Weed fighting lawns, a new chick magnet, potato flakes for breakfast and is GM working for cotton growers?


Today at Tuesday, 6 July 2010 at Chemistry for a Sustainable World an international conference organised by RACI, the Royal Australian Chemical Institute.

Could your lawn, golf course or pasture make its own weedkiller?

Leslie Weston has discovered and patented two weedkillers made by plants. Now she’s investigating Patterson’s curse to see what tricks it uses to invade grasslands and repel herbivores. Her vision is to use plants or plant extracts to control plants, as an alternative to synthetic pesticides and herbicides.

But Leslie’s team at Charles Sturt University in Wagga is taking the idea much further. At the conference she will present the results of her studies into Patterson’s curse, fine fescue and sorghum.

A new chick magnet – if you’re a moth

A plant perfume that attracts female moths—a world-first attractant invented by the Cotton Catchment Communities CRC and its partner Ag Biotech Australia—is already reducing pesticide use by Queensland and NSW cotton growers.

Peter Gregg and his colleagues have developed a ‘moth magnet’ that attracts Helicoverpa, the cotton boll worm moth which causes billions of dollars of damage to agriculture world-wide.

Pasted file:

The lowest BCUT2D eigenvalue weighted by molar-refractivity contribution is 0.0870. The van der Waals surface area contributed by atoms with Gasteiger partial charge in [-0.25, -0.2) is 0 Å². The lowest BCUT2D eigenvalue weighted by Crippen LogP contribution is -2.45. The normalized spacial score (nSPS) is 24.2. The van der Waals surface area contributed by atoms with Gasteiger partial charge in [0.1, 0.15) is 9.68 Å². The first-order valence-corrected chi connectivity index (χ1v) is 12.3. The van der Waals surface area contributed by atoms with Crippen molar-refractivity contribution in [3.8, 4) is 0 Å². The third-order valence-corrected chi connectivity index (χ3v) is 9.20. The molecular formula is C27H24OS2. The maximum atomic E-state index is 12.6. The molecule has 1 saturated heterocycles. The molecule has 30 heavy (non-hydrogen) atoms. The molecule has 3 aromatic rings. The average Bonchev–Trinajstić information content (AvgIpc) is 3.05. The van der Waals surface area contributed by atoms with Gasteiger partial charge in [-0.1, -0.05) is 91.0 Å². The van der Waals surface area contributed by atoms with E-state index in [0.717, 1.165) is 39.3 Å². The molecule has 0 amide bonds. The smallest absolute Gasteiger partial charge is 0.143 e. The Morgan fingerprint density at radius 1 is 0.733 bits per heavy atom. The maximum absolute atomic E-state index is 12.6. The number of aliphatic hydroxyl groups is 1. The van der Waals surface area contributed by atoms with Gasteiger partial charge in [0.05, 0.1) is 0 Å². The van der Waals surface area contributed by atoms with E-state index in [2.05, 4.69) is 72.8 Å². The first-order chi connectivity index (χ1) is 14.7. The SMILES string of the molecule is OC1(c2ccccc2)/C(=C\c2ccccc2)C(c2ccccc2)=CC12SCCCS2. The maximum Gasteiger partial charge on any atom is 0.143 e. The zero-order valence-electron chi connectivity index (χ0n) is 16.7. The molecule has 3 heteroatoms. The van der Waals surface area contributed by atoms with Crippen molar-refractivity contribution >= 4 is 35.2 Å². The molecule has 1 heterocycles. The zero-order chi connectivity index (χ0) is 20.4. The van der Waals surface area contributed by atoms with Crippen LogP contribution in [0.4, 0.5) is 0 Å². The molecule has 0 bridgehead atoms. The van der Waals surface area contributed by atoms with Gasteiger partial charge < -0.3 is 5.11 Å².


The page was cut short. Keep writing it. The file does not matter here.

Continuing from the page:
What difference is GM making to Australian cotton crops?

Gary Fitt from CSIRO Entomology in Queensland will report that farmers using Bollgard II GM cotton have reduced pesticide use by up to 90% providing on-farm benefits and greatly reducing environmental disruption.

Potato flakes for breakfast?

Resistant starch could transform our breakfasts, our gut health and help us lose weight.

Paul MacLean from the University of Colorado has shown that replacing simple sugars and digestible starch with starch that is resistant to digestion in the small intestine can have big consequences. “It encourages us to burn fat, improves insulin sensitivity and enhances a sense of fullness. It may also help us keep our weight down after dieting.”

You can add resistant starch to your diet with potatoes, whole grains, legumes, unripe bananas, and cooked and cooled starchy foods like sushi and potato salad.

But, says Paul, “The big public health benefits will come when breakfast cereal makers incorporate resistant starch into cereals bringing improved metabolic health to almost every Western breakfast table.

Other stories:

  • Fighting termites – with a natural chemical from an Aussie tree
  • Tracking malaria-resistant mosquitos: a new tool
  • Use your spray smarter: save money and the environment
  • Greening agricultural spray

More information on all these stories at www.scienceinpublic.com.au/blog/raci

For interviews: Niall Byrne, 0417 131 977, niall@scienceinpublic.com.au
AJ Epstein, +61 (433) 339-141, aj@scienceinpublic.com.au

The Royal Australian Chemical Institute’s 13th International Convention is being held at the Melbourne Convention Centre in conjunction with the 12th IUPAC International Congress of Pesticide Chemistry.

The events’ major sponsors are: Croplife International, Nufarm, Syngenta and Sigma Aldrich. The media program is supported by the Commonwealth Government’s National Enabling Technologies Strategy (NETS) and is delivered by Science in Public